Characteristic Raman Bands of Amino Acids and Halophiles as Biomarkers in Planetary Exploration

Rolfe, Samantha (2017). Characteristic Raman Bands of Amino Acids and Halophiles as Biomarkers in Planetary Exploration. PhD thesis The Open University.

DOI: https://doi.org/10.21954/ou.ro.0000c66a

Abstract

Evaporitic environments that could provide habitats for life exist on present day Mars, in addition to Recurring Slope Lineae (RSL), which have been observed suggesting a briny liquid in the subsurface with a seasonal occurrence at the surface. Life detection is the focus for future missions, including use of the Raman Laser Spectrometer (RLS) instrument on board the ESA ExoMars rover for this purpose. Martian simulation chambers were used to expose a subset of the α-amino acids (AA) and halophilic (‘salt-loving’) microbes to the surface and near surface environment. Post-exposure, the detectability of biological molecules with Raman spectroscopy (where the Raman spectrum is the biomarker) was examined, with the intention to inform future missions.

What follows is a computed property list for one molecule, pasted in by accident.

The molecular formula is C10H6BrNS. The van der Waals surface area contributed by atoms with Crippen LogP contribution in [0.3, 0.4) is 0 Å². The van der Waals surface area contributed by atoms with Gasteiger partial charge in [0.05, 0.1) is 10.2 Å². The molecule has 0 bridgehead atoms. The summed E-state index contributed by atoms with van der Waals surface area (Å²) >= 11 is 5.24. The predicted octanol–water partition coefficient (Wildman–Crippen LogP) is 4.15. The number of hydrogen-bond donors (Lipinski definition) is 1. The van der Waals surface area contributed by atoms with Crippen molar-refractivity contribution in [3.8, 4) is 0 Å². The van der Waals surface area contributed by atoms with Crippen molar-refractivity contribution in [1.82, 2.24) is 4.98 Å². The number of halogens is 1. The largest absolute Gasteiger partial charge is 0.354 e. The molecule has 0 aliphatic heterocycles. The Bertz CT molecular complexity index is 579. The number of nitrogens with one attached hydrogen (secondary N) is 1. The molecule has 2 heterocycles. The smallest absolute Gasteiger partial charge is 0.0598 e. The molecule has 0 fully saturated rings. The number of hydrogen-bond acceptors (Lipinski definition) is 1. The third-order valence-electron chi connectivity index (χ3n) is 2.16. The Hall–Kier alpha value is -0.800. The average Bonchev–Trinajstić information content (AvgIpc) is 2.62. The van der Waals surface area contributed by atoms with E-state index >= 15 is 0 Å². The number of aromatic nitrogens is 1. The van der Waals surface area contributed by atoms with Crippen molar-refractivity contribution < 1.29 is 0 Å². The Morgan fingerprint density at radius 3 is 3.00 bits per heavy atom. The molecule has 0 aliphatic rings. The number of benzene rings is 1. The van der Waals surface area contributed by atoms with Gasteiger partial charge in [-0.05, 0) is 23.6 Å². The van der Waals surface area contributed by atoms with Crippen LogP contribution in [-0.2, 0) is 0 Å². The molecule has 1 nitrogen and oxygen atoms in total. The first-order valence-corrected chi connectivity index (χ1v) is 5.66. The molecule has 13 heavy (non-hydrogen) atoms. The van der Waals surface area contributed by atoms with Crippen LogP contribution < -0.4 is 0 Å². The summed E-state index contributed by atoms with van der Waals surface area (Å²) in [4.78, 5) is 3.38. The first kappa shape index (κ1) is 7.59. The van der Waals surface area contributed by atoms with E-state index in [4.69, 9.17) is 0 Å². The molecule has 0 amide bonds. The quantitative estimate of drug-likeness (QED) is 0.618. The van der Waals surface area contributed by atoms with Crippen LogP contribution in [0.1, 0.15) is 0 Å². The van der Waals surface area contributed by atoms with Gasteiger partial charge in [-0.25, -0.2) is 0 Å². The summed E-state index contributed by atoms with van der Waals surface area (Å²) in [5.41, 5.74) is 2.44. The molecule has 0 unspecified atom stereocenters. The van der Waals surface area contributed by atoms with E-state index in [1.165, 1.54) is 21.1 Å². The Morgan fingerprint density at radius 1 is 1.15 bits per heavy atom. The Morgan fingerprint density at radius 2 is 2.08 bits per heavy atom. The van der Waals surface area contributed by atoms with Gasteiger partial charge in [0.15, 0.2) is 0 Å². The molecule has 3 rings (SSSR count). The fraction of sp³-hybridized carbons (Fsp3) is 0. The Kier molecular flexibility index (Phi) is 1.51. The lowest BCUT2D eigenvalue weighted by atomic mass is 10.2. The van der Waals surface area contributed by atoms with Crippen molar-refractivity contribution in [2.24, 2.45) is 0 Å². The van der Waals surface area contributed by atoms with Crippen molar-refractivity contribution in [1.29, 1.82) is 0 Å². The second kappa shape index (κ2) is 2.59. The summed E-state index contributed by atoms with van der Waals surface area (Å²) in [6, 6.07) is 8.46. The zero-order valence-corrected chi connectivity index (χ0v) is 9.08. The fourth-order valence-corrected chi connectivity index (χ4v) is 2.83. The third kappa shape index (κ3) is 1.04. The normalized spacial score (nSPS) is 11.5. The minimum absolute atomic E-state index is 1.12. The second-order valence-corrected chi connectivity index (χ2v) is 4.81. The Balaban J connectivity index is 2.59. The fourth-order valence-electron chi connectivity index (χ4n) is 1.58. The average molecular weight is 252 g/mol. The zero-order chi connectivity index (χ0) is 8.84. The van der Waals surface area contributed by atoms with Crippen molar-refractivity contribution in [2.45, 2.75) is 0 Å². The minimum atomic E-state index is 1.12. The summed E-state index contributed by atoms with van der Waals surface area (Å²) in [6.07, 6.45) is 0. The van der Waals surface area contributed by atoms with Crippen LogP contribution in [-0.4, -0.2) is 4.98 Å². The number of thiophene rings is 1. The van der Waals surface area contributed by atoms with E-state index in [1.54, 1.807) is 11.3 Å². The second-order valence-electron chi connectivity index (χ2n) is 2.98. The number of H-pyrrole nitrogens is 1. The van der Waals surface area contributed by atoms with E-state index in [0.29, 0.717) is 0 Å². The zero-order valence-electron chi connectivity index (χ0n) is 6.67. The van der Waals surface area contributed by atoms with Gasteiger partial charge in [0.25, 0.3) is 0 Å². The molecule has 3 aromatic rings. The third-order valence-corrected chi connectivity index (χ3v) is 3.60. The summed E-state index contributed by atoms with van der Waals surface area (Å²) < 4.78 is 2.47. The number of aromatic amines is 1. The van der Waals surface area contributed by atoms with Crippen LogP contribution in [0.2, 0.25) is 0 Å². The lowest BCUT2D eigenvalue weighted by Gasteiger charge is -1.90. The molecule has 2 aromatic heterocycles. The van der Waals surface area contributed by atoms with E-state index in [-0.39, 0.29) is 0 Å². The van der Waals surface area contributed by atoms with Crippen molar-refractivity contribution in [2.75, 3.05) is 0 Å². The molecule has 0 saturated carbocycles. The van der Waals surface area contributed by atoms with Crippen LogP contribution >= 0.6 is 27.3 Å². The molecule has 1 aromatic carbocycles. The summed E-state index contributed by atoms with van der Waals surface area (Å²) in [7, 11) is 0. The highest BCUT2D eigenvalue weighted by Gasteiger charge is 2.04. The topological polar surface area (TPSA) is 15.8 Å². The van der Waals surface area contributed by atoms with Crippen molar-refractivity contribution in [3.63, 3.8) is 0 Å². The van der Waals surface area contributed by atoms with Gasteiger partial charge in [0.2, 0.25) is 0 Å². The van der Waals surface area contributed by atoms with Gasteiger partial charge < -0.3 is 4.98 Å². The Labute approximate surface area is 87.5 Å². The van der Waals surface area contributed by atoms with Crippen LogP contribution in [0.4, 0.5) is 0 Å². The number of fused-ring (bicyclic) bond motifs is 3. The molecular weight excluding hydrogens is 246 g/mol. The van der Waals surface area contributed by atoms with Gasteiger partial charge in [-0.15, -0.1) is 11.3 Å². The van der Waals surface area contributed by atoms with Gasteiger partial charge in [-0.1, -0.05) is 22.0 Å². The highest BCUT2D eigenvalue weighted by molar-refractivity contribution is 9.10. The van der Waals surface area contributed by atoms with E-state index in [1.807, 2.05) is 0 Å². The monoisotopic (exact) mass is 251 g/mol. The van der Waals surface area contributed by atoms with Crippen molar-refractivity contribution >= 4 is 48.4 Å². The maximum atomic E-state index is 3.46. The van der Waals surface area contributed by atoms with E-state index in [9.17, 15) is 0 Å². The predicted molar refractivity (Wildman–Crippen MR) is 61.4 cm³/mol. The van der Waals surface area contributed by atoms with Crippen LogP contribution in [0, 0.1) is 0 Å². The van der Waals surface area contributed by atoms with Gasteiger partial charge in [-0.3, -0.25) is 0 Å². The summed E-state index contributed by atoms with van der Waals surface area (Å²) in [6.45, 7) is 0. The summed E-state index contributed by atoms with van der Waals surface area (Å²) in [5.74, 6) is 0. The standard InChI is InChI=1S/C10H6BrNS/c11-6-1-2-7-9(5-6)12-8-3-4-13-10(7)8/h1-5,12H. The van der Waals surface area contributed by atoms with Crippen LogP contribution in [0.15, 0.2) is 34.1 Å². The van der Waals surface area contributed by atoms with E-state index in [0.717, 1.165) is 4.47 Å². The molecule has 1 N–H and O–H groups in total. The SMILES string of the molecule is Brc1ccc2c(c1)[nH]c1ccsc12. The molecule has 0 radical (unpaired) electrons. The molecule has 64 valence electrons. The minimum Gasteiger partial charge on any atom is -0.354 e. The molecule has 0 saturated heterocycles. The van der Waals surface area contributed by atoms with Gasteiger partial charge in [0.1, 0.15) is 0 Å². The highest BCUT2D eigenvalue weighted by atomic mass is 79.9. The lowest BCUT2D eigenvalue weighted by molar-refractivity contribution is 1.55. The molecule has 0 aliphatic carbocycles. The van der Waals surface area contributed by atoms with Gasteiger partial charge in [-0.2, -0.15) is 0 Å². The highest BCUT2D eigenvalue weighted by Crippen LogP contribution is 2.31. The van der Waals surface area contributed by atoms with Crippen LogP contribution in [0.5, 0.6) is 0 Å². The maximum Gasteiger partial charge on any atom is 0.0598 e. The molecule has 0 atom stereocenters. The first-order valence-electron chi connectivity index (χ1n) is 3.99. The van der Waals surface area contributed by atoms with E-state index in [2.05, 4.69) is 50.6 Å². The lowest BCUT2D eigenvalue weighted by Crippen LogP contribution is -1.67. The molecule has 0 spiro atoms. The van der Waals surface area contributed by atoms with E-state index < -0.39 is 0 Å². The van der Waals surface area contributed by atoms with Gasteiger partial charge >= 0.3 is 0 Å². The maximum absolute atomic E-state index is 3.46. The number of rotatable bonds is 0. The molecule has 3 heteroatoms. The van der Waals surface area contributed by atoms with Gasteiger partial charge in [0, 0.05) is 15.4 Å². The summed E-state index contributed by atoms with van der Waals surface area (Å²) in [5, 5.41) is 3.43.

Results from this work suggest that a statistical method (independent of band intensity) should be used to rigorously define a set of characteristic Raman bands to unambiguously identify AA, a technique applicable to all biomolecules. Following exposure, both AA and halite entombed archaeal halophiles survived a combination of simulated martian conditions, e.g. freeze-thaw cycling resulted in a maximum of 20 % biomarker signal loss for AA. Halophilic microbes survived UV exposure up to 3.5 sols, though with a complete biomarker signal loss. However, cell counts and hence, survival in near surface, freeze-thaw conditions (indicative of RSL conditions) remained similar to the control sample. Furthermore, the Raman biomarker signal remained intact and detectable, regardless of a reduced intensity.

Importantly, for AA doped onto crushed basalt the Raman band biomarkers were lost, which has major implications for the ExoMars rover which will crush rock samples before examination with the RLS instrument. Future missions should be designed to examine samples with the Raman spectroscopy instrument prior to any crushing to avoid destroying the biomarker signal that could be used to imply the presence of life.

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